AF: Charity…. you’re involved with some charities where you give your time and talent for free for some really good causes. Not asking you to toot your own horn, but can you tell me a little bit about the ways you give back to your community through your music? To follow, tell me some things going forward you’d like to get involved with or make an impact in some way.
SB: When you are blessed to be able to do what you love for a living…. why wouldn’t you want to give back to the community…or give time back to those who might need it. Everything from Red Cross to Boys and Girls clubs…. marathon to fund raisers……
I did work for the Boys & Girls club for years, I do miss that…..Something I may do a little more once down in Austin.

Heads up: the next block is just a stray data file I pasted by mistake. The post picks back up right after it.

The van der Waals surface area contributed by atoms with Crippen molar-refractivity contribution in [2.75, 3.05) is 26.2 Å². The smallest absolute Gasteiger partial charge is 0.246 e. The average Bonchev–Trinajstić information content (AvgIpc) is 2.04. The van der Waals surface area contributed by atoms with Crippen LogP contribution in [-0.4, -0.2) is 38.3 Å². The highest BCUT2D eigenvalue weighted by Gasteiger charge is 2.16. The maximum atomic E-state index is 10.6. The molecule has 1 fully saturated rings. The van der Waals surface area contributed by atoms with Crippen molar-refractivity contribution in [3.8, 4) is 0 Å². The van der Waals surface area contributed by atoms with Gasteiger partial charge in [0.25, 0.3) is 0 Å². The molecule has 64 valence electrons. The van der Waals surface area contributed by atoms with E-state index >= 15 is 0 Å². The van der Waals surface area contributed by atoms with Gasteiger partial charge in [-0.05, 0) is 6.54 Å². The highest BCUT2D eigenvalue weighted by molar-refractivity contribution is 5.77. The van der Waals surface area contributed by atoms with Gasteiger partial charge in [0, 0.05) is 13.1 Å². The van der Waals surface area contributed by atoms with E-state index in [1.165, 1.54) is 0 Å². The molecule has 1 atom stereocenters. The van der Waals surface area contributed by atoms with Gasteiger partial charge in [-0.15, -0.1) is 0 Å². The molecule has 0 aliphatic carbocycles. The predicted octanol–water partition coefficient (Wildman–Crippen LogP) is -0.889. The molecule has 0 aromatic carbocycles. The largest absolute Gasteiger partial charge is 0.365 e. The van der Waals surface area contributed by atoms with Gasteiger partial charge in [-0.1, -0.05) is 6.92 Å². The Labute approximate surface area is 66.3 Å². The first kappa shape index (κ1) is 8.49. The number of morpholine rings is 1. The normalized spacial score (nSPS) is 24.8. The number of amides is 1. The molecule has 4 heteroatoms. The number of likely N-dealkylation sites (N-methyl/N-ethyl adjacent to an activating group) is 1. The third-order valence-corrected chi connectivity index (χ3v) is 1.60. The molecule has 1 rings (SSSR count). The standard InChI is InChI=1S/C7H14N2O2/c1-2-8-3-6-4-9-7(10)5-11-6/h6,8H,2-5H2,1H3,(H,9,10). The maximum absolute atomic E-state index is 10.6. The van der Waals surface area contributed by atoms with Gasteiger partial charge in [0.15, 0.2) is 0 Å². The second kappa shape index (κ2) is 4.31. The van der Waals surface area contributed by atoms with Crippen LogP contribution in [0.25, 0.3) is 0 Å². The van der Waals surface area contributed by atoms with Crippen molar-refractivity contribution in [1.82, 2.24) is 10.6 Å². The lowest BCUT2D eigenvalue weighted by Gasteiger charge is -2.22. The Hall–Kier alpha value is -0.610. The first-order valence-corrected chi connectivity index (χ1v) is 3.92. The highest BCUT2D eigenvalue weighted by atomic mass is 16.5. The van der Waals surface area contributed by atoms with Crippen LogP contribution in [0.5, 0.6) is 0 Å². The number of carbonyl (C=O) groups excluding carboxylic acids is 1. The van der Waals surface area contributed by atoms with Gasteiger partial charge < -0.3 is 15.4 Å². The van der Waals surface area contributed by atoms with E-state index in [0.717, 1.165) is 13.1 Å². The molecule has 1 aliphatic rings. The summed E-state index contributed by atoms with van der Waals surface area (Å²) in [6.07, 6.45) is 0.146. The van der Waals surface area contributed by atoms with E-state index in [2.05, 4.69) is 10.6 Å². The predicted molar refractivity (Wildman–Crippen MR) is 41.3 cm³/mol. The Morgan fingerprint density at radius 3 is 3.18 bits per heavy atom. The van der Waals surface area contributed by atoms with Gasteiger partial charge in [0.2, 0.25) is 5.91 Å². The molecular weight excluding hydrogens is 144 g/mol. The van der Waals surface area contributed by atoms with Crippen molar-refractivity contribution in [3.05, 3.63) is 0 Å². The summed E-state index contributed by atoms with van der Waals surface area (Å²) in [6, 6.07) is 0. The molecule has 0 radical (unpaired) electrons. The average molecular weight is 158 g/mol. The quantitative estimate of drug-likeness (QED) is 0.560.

AF: Tell me some funny stories you’ve seen or witnessed on your many times playing out. Weirdest request, most frequent request, has anyone ever messed up your equipment, etc.
SB: A Funny story….I was up north near Chicago and the power went out, and as the dark silence took over the bar, the party kids started mouthing their own house track. “oontz,oontz,oontz,oontz,oontz,oontz,oontz,oontz!” Weirdest request; nothing weirder than someone requesting a song they have seen on youtube. Most frequent request, “That one song I don’t know the name of it, or who its by, but……” None of my equipment has been messed up….but my gear are my children….they are insured…but, you best not hurt my children…..lol.
AF: Nerves… Get nervous?